The Weatherman is one of a set of truly great sci-fi series coming out from Image right now, alongside Skyward and Analog, and it’s a comic easily described as hard sci-fi with a high concept and staggeringly great execution. The high concept is simple – it’s 2070 and we’re in post-apocalyptic times with humanity decamped to Mars following terrorist action on Earth seven years back that wiped out 18 billion souls and forced a mass exodus to Mars.
But, there’s the threat of everything going boom once more, unless the powers that be can uncover the truth, get the bad guy(s), and save the day. Oh, and somewhere in all that, you have Nathan Bright, incompetent weatherman, bit of a jerk, and somehow tied up in all this. It’s a brilliant, breathtaking thing.
We’re now four issues into The Weatherman and I’m going to be as deliberately vague as I can with talking about what’s happening in issues 3 and 4. Frankly, there’s a beautiful density to the storyline that benefits a reader coming at the whole thing clean, and spoilering it too much will simply take too much away from it.
So, here’s what I will tell you. Nathan Bright is the weatherman of the title. He’s possibly got the worst weather job in the world – for one of the local Mars TV channels. You can only imagine the weather forecasting on Mars is about as interesting as it is in our L.A. (hot and sunny, every day, as the great Bill Hicks once joked.)
This is Nathan Bright:
That’s Cross with him, a government agent of sorts. I’m not going to give away what we all found out about Nathan in issue 2 and how it all connects him to the bigger picture, but, frankly, it wasn’t too hard to guess, although, just as in any good tale of this kind, the obvious twist isn’t the thing that makes The Weatherman so damn good. Nope, what makes it so good is the combination of the increasingly tangled and intriguing story from Jody Leheup, coupled with the brilliant artwork from Nathan Fox.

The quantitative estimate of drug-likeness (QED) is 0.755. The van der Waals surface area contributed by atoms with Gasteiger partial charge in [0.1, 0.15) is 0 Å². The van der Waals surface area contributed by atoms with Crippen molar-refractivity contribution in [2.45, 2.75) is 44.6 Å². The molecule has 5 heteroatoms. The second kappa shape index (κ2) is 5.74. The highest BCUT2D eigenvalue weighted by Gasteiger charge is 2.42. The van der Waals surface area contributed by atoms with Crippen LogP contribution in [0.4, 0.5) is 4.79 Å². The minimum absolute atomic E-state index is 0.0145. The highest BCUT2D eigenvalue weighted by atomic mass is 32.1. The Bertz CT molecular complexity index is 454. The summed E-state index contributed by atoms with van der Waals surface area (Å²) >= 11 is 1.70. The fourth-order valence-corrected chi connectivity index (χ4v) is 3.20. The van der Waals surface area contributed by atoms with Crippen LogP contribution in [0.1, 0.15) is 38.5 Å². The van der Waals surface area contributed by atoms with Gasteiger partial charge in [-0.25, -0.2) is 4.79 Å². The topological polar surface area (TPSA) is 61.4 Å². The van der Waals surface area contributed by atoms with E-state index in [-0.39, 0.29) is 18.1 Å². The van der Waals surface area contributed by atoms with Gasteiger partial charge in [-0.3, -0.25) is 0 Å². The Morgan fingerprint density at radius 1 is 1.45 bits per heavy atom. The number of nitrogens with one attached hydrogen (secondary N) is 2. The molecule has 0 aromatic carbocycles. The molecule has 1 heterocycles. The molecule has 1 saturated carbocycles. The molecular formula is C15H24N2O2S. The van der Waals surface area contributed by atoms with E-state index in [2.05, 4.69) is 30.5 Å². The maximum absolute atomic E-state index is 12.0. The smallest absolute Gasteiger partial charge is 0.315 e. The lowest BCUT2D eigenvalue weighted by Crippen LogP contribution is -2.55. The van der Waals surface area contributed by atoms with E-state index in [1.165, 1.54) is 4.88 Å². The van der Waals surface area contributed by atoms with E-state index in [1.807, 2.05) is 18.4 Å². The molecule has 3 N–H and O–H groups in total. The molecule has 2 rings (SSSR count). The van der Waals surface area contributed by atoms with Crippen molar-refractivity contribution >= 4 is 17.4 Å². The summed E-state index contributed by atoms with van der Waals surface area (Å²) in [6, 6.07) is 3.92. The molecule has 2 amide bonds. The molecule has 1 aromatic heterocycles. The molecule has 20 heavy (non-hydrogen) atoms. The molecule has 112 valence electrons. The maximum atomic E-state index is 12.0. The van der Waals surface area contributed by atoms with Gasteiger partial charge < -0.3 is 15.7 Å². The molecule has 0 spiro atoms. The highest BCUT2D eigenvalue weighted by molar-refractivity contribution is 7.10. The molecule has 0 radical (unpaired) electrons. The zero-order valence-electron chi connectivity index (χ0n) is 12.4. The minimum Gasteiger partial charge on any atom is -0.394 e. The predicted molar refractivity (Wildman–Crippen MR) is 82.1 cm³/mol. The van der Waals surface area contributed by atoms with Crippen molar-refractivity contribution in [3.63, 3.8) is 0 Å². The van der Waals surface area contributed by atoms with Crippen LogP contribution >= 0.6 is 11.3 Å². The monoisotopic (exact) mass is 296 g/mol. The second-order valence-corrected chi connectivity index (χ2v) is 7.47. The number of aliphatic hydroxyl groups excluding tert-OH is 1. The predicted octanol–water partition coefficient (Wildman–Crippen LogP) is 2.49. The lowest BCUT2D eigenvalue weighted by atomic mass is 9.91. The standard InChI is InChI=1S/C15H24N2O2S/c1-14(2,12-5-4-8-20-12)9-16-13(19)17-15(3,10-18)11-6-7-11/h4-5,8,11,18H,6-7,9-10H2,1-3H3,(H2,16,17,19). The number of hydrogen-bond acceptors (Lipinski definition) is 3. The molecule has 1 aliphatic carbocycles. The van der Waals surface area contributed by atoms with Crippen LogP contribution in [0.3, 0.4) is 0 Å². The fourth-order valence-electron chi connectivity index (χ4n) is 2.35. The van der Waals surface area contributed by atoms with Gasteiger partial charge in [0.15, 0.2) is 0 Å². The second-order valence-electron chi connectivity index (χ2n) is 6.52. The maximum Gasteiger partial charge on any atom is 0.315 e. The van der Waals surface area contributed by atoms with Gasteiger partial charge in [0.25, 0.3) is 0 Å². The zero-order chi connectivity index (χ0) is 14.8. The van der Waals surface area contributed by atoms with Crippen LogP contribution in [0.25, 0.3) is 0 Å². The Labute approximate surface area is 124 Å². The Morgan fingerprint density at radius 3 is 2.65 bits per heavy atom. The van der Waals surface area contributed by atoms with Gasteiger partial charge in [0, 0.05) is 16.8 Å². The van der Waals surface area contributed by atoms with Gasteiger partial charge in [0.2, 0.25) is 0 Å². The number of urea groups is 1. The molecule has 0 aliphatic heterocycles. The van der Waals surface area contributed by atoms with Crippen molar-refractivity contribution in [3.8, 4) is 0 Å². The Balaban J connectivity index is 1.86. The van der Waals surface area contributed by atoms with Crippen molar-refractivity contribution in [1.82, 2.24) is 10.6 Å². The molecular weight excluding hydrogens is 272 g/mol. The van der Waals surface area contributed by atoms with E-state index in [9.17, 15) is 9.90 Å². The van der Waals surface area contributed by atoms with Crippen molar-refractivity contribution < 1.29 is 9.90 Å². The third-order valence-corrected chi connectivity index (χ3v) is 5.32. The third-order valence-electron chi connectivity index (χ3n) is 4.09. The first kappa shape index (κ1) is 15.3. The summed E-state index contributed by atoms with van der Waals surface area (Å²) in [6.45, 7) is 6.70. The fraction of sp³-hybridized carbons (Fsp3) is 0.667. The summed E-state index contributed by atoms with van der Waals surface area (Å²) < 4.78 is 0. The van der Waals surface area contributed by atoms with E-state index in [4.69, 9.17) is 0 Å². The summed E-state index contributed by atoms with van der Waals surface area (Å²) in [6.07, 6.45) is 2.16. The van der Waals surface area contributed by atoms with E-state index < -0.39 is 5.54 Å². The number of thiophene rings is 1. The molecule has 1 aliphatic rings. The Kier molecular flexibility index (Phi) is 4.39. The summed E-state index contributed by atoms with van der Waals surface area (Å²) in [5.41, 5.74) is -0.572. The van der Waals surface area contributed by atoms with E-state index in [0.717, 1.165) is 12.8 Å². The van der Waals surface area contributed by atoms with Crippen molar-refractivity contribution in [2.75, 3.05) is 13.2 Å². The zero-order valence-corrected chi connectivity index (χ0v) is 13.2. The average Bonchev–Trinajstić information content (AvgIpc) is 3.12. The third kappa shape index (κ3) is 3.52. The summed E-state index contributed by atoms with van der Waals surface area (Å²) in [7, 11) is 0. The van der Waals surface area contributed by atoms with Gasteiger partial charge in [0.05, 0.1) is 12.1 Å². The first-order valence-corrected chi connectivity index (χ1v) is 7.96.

To give you just an idea of how bad things are for Nathan, here he is again:
Things really aren’t going his way right now. There’s a planet after him, including bounty hunters and the man who hired them, “high on the list for worst person in the galaxy”.
There’s a glorious sense of perpetual motion at play in The Weatherman, as if LeHeup and Fox got together before it all started and decided that they simply weren’t going to give the reader a moment to breathe between opening the comic and putting it down. Leheup’s story is taking us deeper and deeper into a tangled web of identity and consequences, whilst Fox’s art, with a similarity to Paul Pope at his most kinetic, just throws us around the page with style and skill.
There’s a glorious extended car chase sequence in issue 3 that’s simply one of the most exciting, breathless, and all-out fun things you’ll read this year, with Fox throwing everything at the page, yet so totally in control of what he’s doing that there’s not a moment where you lose the flow through the panels. Quite beautifully done.
The Weatherman is turning out to be a truly brilliant comic; hard sci-fi mixed with a cast of larger than life characters, all helmed by two creators delivering a superb tale. Definitely one to pick up, although not one you can jump into partway, the complexities of the storyline are beyond that now. But, seek out all four issues and get onboard.
As a special little treat, here’s just three of those pages from the extended car chase sequence, where Nathan Fox is truly outdoing himself:
The Weatherman Issue 3 & 4 were published by Image Comics and are currently available, written by Jody Leheup, art by Nathan Fox, colors by Dave Stewart, letters by Steve Wands.